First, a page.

Brent Green

Strong muscles mean stronger, sometimes longer lives. Through sarcopenia mitigation, Boomers can compress their morbidity -- thereby lessening the burdens of old age illnesses by compressing an unwanted time of life into the shortest period possible before the final exit.

Could Your Favorite Restaurant Be Partially Responsible For You Developing Diabetes?

Milt Bedingfield | Posted 05.25.2011 | Home
Milt Bedingfield

I will continue to frequent this restaurant, because overall I consider it a very nice place that has always treated me well. But next time I am asked if I want fries or a cookie to go with my sandwich, without hesitation, I will say, "No thank you."

Snoring Could Indicate Metabolic Syndrome

Dr. Michael J. Breus | Posted 05.25.2011 | Home
Dr. Michael J. Breus

Metabolic Syndrome is the name for a group of risk factors that has been linked to obesity, and that can increase the risk for heart disease, diabetes and stroke (it has also been labeled syndrome X.)

Sugar Hits the News, Thanks to Dr. Lustig's YouTube Video and Nightline (VIDEO)

Connie Bennett | Posted 11.17.2011 | Healthy Living
Connie Bennett

Sugar and its dangers are in the news again, thanks to ABC's popular show, Nightline, which, last night, aired a compelling story spotlighting sugar's role in the obesity crisis.

The New Policy Battlefield: All Eyes On Coca-Cola And Social Media PR

Martin Luz | Posted 05.25.2011 | Business
Martin Luz

If you want to see how future national policy wars will be fought, keep your eye on Coca-Cola and the American Beverage Association. Over the next few years sugar will become the new tobacco.

The Hidden Costs of War: Veterans and Dementia

Scott Mendelson, M.D. | Posted 11.17.2011 | Healthy Living
Scott Mendelson, M.D.

In the majority of cases, the development of Alzheimer's and other forms of dementia is the result of the acquisition of various risk factors throughout life. PTSD is one such factor.

Psychiatry's Dirty Little Secret

Scott Mendelson, M.D. | Posted 11.17.2011 | Healthy Living
Scott Mendelson, M.D.

Of people prescribed an antidepressant to treat their Major Depression, only about 25% enjoy complete resolution of symptoms, another 50% feel some relief, and the last unfortunate 25% get no relief at all.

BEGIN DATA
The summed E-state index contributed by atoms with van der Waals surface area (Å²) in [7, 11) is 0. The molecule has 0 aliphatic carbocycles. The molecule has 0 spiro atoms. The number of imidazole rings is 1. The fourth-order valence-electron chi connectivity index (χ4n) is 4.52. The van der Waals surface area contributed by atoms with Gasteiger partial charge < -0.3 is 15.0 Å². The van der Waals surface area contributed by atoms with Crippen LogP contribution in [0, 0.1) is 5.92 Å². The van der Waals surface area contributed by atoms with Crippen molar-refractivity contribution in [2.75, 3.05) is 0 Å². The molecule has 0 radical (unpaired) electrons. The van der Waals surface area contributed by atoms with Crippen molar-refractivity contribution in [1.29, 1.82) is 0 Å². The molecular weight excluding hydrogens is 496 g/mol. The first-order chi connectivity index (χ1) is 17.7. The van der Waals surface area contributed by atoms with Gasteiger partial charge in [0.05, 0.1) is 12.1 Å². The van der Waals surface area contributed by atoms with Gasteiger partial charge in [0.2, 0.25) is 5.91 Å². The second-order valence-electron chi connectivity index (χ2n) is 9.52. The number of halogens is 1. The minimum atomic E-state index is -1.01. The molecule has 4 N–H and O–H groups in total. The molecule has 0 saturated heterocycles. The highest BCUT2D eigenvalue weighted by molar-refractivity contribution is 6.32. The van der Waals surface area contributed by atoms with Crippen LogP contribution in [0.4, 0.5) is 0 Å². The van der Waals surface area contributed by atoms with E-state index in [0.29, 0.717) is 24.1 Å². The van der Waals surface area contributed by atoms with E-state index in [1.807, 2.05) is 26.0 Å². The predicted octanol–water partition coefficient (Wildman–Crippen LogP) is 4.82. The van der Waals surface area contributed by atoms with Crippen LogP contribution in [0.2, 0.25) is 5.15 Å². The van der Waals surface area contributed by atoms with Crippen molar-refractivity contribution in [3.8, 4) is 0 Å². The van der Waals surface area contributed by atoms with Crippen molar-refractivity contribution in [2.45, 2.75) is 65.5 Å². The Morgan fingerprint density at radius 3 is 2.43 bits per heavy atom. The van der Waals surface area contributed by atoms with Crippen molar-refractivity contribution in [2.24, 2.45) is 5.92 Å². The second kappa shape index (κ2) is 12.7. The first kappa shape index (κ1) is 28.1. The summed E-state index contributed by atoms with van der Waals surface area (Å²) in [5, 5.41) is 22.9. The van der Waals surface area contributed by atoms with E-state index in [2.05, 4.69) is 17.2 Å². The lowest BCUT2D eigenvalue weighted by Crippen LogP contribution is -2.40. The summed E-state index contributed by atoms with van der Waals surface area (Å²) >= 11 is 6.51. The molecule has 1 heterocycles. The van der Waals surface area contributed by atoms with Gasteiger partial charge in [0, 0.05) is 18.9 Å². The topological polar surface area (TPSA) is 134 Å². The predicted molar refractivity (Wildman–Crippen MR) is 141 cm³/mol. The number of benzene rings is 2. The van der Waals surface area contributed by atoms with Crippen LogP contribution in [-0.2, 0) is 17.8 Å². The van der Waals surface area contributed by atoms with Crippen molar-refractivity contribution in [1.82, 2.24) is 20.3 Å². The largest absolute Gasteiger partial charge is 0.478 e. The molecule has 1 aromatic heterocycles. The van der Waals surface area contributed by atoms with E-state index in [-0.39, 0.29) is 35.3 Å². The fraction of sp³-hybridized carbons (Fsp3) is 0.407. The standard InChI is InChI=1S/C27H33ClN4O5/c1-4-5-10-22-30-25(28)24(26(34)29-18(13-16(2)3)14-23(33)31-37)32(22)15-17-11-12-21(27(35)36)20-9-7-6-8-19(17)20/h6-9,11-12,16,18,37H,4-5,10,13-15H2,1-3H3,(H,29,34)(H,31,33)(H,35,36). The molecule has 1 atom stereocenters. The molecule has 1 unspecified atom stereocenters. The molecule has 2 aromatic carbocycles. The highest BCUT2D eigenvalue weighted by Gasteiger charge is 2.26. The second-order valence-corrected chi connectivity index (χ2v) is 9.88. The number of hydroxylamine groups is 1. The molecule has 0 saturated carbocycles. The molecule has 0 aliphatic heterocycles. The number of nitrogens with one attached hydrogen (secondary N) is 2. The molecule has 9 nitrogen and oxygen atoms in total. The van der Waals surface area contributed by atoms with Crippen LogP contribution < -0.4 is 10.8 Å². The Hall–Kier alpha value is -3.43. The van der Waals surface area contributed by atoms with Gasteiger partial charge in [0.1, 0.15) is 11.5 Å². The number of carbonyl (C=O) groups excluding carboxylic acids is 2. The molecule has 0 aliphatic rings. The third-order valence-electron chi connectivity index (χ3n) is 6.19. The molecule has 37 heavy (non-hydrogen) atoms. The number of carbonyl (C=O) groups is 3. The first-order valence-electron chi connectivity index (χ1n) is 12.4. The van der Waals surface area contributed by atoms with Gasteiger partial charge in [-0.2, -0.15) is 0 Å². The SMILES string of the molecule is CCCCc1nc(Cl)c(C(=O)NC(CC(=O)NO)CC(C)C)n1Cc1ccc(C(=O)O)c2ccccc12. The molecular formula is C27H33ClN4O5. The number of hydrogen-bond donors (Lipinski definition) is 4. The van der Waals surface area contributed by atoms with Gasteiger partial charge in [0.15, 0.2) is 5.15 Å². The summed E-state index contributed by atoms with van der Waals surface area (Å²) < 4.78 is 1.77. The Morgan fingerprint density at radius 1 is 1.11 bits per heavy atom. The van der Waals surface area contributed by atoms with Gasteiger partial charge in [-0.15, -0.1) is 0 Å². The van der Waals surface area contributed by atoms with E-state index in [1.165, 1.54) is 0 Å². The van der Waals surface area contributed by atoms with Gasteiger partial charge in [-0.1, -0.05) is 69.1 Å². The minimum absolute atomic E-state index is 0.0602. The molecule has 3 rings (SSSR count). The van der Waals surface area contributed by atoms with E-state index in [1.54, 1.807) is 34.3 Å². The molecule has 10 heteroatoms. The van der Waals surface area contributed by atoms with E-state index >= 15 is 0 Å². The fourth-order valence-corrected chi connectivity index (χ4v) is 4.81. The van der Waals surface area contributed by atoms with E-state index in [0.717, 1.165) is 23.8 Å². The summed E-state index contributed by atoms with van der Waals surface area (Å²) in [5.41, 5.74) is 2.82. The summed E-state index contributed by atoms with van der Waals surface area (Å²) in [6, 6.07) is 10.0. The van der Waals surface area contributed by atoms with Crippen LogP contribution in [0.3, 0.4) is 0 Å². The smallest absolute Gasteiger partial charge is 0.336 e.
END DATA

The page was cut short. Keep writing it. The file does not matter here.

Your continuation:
Athletes Risk Lifetime Of Suffering From Head Injuries

Scott Mendelson, M.D. | Posted 11.17.2011 | Healthy Living
Scott Mendelson, M.D.

A well-known cause of dementia is dementia pugilistica, or what has commonly been called being "punch drunk." In some cases, the presentation is virtually indistinguishable from Alzheimer's dementia.

The "Food Hormone" Leptin, And Alzheimer's Disease

Scott Mendelson, M.D. | Posted 11.17.2011 | Healthy Living
Scott Mendelson, M.D.

For a number of years there has been evidence that leptin, a hormone involved in the regulation of appetite and fat metabolism in the body, might play a role in preventing Alzheimer's Disease.

Are Diabetes And Insulin Resistance Really Reversible?

Mark Hyman, MD | Posted 11.17.2011 | Healthy Living
Mark Hyman, MD

Diabetes is not reversible and controlling your blood sugar with drugs or insulin will protect you from organ damage and death. That is what the medi...

What Do United Airlines, Obesity, and Preventive Medicine Have in Common?

Arthur Agatston, M.D. | Posted 11.17.2011 | Healthy Living
Arthur Agatston, M.D.

We need to support, not discriminate against, the obese in this country and we need to urge our government to provide the incentives to stop this health crisis in its tracks.

Does Fat By Any Other Name Still Look Bad In Lycra?

Charlotte Hilton Andersen | Posted 11.17.2011 | Healthy Living
Charlotte Hilton Andersen

From the country who gave us both Harajuku and Ninja Warrior, we now get a new trend. Japan has an aggressive yet motherly new public health mission of reducing the national waistline.